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RE: Accessibility for Deaf

From: John Colby <John.Colby@uce.ac.uk>
Date: Fri, 7 Oct 2005 15:14:30 +0100
Message-ID: <294B4B3243E76C4BA4FF7F54003B3BE1038395EA@exchangea.staff.uce.ac.uk>
To: "Randal Rust" <randalrust@gmail.com>, "WAI-IG" <w3c-wai-ig@w3.org>

Just think of the word 'gay' and its correct usage and current bending -
crack, dope, hash, speed, black coffee, spin, any number of such words.
I'm with Randal on this one where we must explore both the use and
context. Remove any possible or assumes ambiguity and language suffers.

As an example, let's say that the word dumb is 'outlawed'. Do we then
have future readers of older literature then getting the wrong
impression when they read? Consider the Victorian lady in a novel (I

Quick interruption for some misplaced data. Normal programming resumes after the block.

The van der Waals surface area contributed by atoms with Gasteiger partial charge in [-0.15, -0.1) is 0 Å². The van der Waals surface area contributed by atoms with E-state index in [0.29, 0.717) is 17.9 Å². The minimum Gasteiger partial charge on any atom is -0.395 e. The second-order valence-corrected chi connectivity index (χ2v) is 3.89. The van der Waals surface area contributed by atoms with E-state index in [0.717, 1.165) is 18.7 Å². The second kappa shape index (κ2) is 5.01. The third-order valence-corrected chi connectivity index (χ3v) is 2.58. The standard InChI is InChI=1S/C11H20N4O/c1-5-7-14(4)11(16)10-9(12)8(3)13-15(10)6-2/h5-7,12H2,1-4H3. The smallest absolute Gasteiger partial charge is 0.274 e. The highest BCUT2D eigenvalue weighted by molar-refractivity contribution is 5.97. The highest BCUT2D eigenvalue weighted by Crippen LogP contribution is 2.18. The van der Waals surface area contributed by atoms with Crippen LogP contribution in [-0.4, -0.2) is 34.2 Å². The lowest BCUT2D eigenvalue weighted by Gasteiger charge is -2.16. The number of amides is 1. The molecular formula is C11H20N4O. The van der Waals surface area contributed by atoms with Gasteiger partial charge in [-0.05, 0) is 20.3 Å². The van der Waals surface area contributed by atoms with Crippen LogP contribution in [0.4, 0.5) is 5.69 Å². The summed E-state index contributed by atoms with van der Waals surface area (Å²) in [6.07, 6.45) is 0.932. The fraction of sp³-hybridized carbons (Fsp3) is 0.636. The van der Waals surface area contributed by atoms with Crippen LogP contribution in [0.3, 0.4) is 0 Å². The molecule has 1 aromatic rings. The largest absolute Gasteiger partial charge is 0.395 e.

think, but can't remember the reference - was quoted to me several years
ago) - is something like:

"I have been intimate with Mr *** daily and have had intercourse with
him on several occasions"

Meaning "I say hello when we meet and sometimes stop for a chat"

All I'm saying, on this Friday afternoon, is that words have meaning,
but sometimes to elicit their meaning they have to be taken in context.

John


John Colby 
Lecturer, Department of Computing, The Business School,
Room F328a, Feeney Building, University of Central England,
Franchise Street, Perry Barr, Birmingham B42 2SU
Tel: +44 (0) 121 331 6937
Essential Website - http://essential.tbs.uce.ac.uk

-----Original Message-----
From: w3c-wai-ig-request@w3.org [mailto:w3c-wai-ig-request@w3.org] On
Behalf Of Randal Rust
Sent: 07 October 2005 14:31
To: WAI-IG
Subject: Re: Accessibility for Deaf

By no means am I condoning or criticizing the word. My issue lies
completely with saying that the word always means a particular thing,
regardless of context.

--
Randal Rust
www.r2communications.com
Received on Friday, 7 October 2005 14:14:43 GMT

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